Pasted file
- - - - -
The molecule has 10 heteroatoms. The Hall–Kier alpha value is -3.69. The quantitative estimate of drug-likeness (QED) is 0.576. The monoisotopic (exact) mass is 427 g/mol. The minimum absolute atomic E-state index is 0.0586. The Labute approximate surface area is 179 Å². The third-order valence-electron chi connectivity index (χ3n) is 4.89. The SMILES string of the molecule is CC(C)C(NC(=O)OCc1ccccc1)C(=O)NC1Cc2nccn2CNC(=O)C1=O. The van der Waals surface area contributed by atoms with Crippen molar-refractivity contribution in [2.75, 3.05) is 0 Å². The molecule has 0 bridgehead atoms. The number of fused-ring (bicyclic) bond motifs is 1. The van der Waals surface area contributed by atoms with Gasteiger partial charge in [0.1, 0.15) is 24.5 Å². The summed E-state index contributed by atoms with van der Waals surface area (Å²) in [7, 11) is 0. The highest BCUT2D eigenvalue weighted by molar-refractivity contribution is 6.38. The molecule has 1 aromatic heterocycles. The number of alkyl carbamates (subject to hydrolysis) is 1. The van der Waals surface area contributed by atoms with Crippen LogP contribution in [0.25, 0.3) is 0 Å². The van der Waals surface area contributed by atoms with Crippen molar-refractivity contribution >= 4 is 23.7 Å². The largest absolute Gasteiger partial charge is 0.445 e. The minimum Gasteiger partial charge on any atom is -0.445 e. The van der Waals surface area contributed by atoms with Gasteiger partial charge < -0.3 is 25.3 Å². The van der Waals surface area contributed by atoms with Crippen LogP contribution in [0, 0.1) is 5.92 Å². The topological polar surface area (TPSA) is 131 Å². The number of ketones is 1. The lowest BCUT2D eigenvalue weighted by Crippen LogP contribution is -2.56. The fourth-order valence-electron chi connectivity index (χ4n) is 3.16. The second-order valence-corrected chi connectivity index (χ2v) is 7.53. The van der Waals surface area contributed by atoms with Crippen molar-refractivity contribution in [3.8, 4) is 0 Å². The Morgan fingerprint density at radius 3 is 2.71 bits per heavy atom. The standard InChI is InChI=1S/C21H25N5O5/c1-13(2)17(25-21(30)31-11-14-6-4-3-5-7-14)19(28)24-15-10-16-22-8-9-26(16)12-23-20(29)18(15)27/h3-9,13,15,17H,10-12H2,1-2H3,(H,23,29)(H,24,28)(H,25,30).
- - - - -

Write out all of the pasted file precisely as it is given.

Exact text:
The molecule has 10 heteroatoms. The Hall–Kier alpha value is -3.69. The quantitative estimate of drug-likeness (QED) is 0.576. The monoisotopic (exact) mass is 427 g/mol. The minimum absolute atomic E-state index is 0.0586. The Labute approximate surface area is 179 Å². The third-order valence-electron chi connectivity index (χ3n) is 4.89. The SMILES string of the molecule is CC(C)C(NC(=O)OCc1ccccc1)C(=O)NC1Cc2nccn2CNC(=O)C1=O. The van der Waals surface area contributed by atoms with Crippen molar-refractivity contribution in [2.75, 3.05) is 0 Å². The molecule has 0 bridgehead atoms. The number of fused-ring (bicyclic) bond motifs is 1. The van der Waals surface area contributed by atoms with Gasteiger partial charge in [0.1, 0.15) is 24.5 Å². The summed E-state index contributed by atoms with van der Waals surface area (Å²) in [7, 11) is 0. The highest BCUT2D eigenvalue weighted by molar-refractivity contribution is 6.38. The molecule has 1 aromatic heterocycles. The number of alkyl carbamates (subject to hydrolysis) is 1. The van der Waals surface area contributed by atoms with Crippen LogP contribution in [0.25, 0.3) is 0 Å². The van der Waals surface area contributed by atoms with Crippen molar-refractivity contribution >= 4 is 23.7 Å². The largest absolute Gasteiger partial charge is 0.445 e. The minimum Gasteiger partial charge on any atom is -0.445 e. The van der Waals surface area contributed by atoms with Gasteiger partial charge < -0.3 is 25.3 Å². The van der Waals surface area contributed by atoms with Crippen LogP contribution in [0, 0.1) is 5.92 Å². The topological polar surface area (TPSA) is 131 Å². The number of ketones is 1. The lowest BCUT2D eigenvalue weighted by Crippen LogP contribution is -2.56. The fourth-order valence-electron chi connectivity index (χ4n) is 3.16. The second-order valence-corrected chi connectivity index (χ2v) is 7.53. The van der Waals surface area contributed by atoms with Crippen molar-refractivity contribution in [3.8, 4) is 0 Å². The Morgan fingerprint density at radius 3 is 2.71 bits per heavy atom. The standard InChI is InChI=1S/C21H25N5O5/c1-13(2)17(25-21(30)31-11-14-6-4-3-5-7-14)19(28)24-15-10-16-22-8-9-26(16)12-23-20(29)18(15)27/h3-9,13,15,17H,10-12H2,1-2H3,(H,23,29)(H,24,28)(H,25,30).